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Mize finished the 2020 season with a 6.99 ERA and 1.482 WHIP, with 26 strikeouts and 13 walks.

Fulmer to pitch Saturday?

Right-hander Michael Fulmer went back to Oklahoma last week for the birth of his second child and is expected to return soon. Hinch hopes he can get back to camp, after going through the COVID-19 intake screening again, and pitch Saturday’s game against the Baltimore Orioles in Sarasota.

“Everything is going well at home,” Hinch said. “In a perfect-case scenario, that’s the plan. If we have to bump him a day, so bit it, but that’s the goal.”

Three players nearing activation, waiting on Schoop

First baseman Renato Nunez, outfielder Nomar Mazara and outfielder Victor Reyes have arrived in Lakeland after lengthy delays for travel and work visa reasons. Working through their five-day quarantines, they’re allowed to do individual workouts once everyone else departs from the facility.

Second baseman Jonathan Schoop, however, has yet to arrive. Hinch communicated via text messages with Schoop, who is working with the government in Curacao to get clearance to enter the U.S. for work.

“He wants to be here,” Hinch said. “But there’s a process.”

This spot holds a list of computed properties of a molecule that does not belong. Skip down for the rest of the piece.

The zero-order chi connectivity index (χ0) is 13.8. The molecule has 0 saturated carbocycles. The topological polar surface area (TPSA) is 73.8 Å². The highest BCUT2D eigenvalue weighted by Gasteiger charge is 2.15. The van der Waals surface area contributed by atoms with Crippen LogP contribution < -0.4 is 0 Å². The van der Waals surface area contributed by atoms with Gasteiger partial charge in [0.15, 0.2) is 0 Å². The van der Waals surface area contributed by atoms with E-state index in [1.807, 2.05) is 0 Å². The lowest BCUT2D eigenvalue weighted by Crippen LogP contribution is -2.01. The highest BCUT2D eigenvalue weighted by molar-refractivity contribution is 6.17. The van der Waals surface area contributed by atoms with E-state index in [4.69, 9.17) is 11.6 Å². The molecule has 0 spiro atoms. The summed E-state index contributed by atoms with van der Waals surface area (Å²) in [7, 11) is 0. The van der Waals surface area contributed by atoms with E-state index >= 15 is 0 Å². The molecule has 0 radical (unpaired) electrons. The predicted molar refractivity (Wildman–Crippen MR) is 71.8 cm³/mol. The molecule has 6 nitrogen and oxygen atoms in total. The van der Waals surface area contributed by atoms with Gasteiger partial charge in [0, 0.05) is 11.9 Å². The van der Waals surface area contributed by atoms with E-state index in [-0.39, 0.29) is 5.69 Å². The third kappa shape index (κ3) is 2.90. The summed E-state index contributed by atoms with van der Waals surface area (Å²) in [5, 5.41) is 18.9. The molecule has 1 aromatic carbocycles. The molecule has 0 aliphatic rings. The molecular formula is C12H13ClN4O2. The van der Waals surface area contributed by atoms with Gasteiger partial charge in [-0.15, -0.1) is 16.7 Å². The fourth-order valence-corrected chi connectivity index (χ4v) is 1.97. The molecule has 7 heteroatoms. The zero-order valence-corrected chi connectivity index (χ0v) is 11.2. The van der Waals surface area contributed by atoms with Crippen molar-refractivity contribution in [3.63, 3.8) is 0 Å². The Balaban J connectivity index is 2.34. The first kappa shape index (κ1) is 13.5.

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While Mazara, Reyes and Schoop are locked in to make the roster, Nunez must compete for the opening at first base. He hit .247 with 43 homers and 121 RBIs across 203 games in the last two seasons for the Baltimore Orioles.

Yet most of his experience came as the designated hitter. The Tigers need to get him in-game reps at first base — because Miguel Cabrera occupies the DH — before they will decide if he breaks camp on the 26-man squad.

Third baseman Isaac Paredes, only recently activated and in a roster-spot battle, has been held out of games for a few days to get him acclimated to the workouts. The same is expected for Nunez.

“It’s not at that moment of anxiousness yet, but you get to that first off day (March 8), now you’re starting to talk about three weeks until you break camp,” Hinch said. “Then you get to the second off day (March 18), and we’re talking about 10 days. Those are more important dates for me to make sure guys are making a push.”

Also, right-hander Wily Peralta is still not in Lakeland.

Teheran’s pitching schedule

Right-hander Julio Teheran tossed a bullpen Friday, and before he can get into games, Hinch needs him to throw a live batting practice — happening Tuesday or Wednesday. The 30-year-old is a bounce-back candidate on a minor-league contract.

“The earliest that I could see him pitching is the day before the off day (March 8),” Hinch said, “but that’s in pencil, given how he feels coming out and how we see him coming out of his live BP session.”

[ Why former All-Star Julio Teheran believes his career revival starts with Tigers ]

Perez throws live BP

Right-hander Franklin Perez pitched a live BP session a couple of days ago. The Tigers are scheduling him for another one before deciding “whether or not we want to put him in a game,” Hinch said. The 23-year-old missed almost all of the 2018 and 2019 seasons with injuries, combining for nine outings and 27 innings.

Evan Petzold is a sports reporter at the Detroit Free Press. Contact him at or follow him on Twitter @EvanPetzold.